And hugging a stranger who’s crying is like taking another.
And sweeping a child up into your arms is like jogging a bit.
And talking a friend out of suicide is like quickening your pace.
And telling a friend your painful story is like running.
And then you’re hugging and sweeping and talking and telling and loving and kissing and helping and singing and hoping and praying
and then you start thinking.

I want to be about goodness.
I want it in my life.
I want to help and I want to grow and get better.
I want to be about goodness.
I don’t really care what you call it.

My family

I am somewhat of a deity.
Not in a mighty sense or as bright as God’s shining light.
But I am a deity in the form of understanding.
I can see where people come from.
I can see the pain of where they have been and I’m able to factor that into my view of them.
I’ve noticed that other people don’t seem to have my superpower.
They have been so blunted or splintered from fear or hurt, that they can no longer look at their fellow man (who might think differently than them) with the same sort of familial lense.
But I can.
I see my brothers and sisters.
I see every living thing too.
The mistakes and quick tempers.
The mountain tops and bitter valleys.
I take it all into account, which would make me a pretty good judge, but I don’t want to reign down decisions on my family.
I want them to see how closely related we all are.
How when we help with our right hand our left one benefits.
That we are God’s body – running and falling. Investing and squandering.
If I succeed, then we all succeed. If I fail, then we all fail.
I’m not passing on until all of you are coming with me.
I simply won’t lose a single, solitary one of my people.
This is my heart, for all living things.
I am somewhat of a deity.
I have been gifted a superpower.

Vulnerable

You can set someone free with your vulnerability. You can quiet a fellow human’s fears. You can spur them on. It’s not necessary to have your hurts mastered, before you share them, so please share them. The impact of uncovering moments you are ashamed of, will reach further than you could ever know. It will save lives. 

I’m Not Asking

I will never know
how hurt you have been
and are.

You held it together for
years. Then one day it all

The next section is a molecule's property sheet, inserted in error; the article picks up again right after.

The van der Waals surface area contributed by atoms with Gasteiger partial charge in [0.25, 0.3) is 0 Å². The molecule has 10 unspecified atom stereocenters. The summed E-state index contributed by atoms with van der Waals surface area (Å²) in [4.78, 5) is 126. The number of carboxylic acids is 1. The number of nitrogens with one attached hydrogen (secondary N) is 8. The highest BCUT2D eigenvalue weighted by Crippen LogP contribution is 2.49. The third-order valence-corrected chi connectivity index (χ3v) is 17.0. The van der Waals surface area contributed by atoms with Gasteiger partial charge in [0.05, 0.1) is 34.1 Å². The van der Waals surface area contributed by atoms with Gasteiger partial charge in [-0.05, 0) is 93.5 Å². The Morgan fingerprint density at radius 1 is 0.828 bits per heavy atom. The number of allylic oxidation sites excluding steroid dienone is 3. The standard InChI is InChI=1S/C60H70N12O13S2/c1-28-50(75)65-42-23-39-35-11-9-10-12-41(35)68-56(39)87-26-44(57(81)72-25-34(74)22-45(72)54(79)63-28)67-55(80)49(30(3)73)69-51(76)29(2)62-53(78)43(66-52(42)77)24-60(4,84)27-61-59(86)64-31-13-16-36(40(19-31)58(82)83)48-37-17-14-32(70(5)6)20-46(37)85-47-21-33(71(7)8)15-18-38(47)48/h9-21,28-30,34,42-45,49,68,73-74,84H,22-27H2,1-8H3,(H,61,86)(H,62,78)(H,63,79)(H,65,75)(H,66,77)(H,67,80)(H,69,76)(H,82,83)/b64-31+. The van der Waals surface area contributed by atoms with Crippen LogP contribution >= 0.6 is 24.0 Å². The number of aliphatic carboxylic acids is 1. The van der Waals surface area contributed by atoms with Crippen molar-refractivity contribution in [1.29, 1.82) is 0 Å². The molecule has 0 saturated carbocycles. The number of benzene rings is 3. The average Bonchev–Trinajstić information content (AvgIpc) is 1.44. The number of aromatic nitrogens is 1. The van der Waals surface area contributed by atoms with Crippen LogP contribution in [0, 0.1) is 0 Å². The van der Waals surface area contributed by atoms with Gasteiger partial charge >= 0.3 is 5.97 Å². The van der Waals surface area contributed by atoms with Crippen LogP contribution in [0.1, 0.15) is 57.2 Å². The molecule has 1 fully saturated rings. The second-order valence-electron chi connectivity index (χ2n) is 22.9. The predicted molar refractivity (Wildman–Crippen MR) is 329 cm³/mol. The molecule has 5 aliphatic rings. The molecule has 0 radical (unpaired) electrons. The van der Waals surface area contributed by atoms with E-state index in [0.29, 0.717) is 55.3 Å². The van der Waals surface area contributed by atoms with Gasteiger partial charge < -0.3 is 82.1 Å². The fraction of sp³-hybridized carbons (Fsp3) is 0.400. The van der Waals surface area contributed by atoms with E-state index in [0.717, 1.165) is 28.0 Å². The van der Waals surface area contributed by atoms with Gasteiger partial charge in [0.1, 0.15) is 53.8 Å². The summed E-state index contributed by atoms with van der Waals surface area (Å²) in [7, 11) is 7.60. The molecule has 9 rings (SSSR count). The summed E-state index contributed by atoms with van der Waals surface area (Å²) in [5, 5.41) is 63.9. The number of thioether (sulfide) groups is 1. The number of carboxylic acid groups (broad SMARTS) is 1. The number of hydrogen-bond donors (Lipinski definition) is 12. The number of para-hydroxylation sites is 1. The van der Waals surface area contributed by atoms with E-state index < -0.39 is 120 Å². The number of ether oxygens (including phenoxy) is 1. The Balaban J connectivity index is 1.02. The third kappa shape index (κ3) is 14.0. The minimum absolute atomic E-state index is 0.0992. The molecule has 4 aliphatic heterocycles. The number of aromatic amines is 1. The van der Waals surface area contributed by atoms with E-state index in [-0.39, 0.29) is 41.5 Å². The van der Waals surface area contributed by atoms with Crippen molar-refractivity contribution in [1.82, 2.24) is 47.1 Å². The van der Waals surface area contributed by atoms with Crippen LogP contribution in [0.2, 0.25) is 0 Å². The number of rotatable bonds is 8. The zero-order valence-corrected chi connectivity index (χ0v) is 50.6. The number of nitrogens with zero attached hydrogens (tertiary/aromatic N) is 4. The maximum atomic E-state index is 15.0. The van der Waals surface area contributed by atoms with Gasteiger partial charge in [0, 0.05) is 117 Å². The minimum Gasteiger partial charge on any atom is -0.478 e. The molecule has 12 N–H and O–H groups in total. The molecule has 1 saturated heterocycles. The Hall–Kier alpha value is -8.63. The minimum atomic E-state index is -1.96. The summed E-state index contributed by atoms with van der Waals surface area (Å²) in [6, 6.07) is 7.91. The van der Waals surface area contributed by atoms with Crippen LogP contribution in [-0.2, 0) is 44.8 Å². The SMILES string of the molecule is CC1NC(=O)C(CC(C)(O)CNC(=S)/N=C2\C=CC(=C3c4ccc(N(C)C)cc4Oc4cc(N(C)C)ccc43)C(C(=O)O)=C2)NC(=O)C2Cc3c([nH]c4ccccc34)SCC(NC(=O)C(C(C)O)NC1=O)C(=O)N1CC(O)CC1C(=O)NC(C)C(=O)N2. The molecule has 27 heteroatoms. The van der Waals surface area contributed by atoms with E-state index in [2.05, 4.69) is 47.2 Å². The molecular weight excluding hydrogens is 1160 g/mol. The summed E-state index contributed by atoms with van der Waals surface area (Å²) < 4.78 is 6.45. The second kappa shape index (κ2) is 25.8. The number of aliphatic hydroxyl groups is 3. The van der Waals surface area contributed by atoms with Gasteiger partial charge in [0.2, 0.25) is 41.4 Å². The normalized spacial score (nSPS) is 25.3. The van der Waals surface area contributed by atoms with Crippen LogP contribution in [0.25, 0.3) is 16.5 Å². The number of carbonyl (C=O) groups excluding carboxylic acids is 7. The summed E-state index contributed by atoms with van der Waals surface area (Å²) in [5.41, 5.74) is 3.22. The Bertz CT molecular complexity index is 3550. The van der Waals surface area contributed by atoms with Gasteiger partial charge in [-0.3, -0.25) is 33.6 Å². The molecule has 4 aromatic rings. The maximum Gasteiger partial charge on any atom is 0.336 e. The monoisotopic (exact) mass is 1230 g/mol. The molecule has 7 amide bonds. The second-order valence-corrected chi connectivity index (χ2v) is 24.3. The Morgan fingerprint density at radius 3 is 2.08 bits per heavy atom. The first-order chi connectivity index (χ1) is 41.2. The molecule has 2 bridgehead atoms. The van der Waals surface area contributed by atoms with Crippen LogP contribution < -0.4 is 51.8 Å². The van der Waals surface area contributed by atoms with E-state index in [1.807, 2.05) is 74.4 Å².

came apart.

Maybe you saw it coming,
but couldn’t believe it would be
a new reality.

Reality sounds kinda nice
compared to what every
stunted, splintered day in this hell feels like.

I hope you can have some good
before you go. There’s been a mistake
in how much broken you were handed.

I pray peace for you, even when you
really frustrate me. I want to hear
more joy in your voice.

Not one more moment of pain, Lord.
Not one more God-forsaken moment.
Let’s see you redeem.

I call upon you now to right this ship.
To make impossible good out of
insurmountable bad.

I’m afraid I’m not asking.
I’m telling.
Right now, show my mother … love like she’s never seen.

Mental Illness Happy Hour: Volume 4

4

Just watched A Beautiful Mind. It’s a really solid piece of art for sure. It struck a chord with me. People who know my life and what I’ve been through, know that I can relate to the sentiment crafted by director, Ron Howard; a story of mental health and struggle and hospitalization.

Some parts were difficult to watch; like heartbreakingly, gut-wrenchingly difficult. Scenes that depict being strapped to a bed with leather buckles are hard for me because I’ve lived those scenes. I’ve writhed in agony while hospital attendants mocked me and laughed at my humiliation.

I was made to feel subhuman during almost all of my hospital stays. I, like Russell Crowe’s character, have felt completely trapped and paranoid in hospital situations. I don’t really understand PTSD as well as I do my own disorder, but seeing those scenes triggered a deep seated revulsion.

Those are some gut reactions.

I’m also thinking a lot about Jennifer Connelly’s character, who plays Crowe’s wife. In the movie, she is tasked with loving a man who fabricates whole realities, has make-believe best-friends, can’t always be trusted around their daughter and is schizophrenic. She confesses that she wants to leave her husband during the rigors of him finding help. She cries out several times to God and breaks things in her house; clearly hating the hand that she has been dealt.

I have a lot of insecurities around my own relational ambitions. I have to wonder, at times, if my wife, one day, won’t feel similar to Connelly’s character. That dealing with my madness is an impossible task.

I give my insecurities so much power every day. I tell myself that I’m not good looking enough. That I’m not in shape enough. That I’m not Christian enough. That I’m not stable enough. That I’m too crazy to receive love from a woman. It’s messed me up pretty bad. I’ve sabotaged a lot of relationships because I don’t know how to love myself well.

But I believe there is redemption for me. The middle of A Beautiful Mind is gruelling, but in the end there is redemption. There’s god-damned-Nobel-Peace-Prize-winning-redemption. And more than that, there’s beautiful-loving-wife-right-by-his-side-redemption. That makes me believe that good is out there. I think we can stand anything in this life as long as there is a fair amount of redemption sprinkled in; when we can see a purpose to our struggle. That at some point, we are raised up out of our suffering.

I’ve taken a lot of losses on the score sheet the last 6 years, but I’ve gotten up out of my bed every day. Right now, that seems like a lot.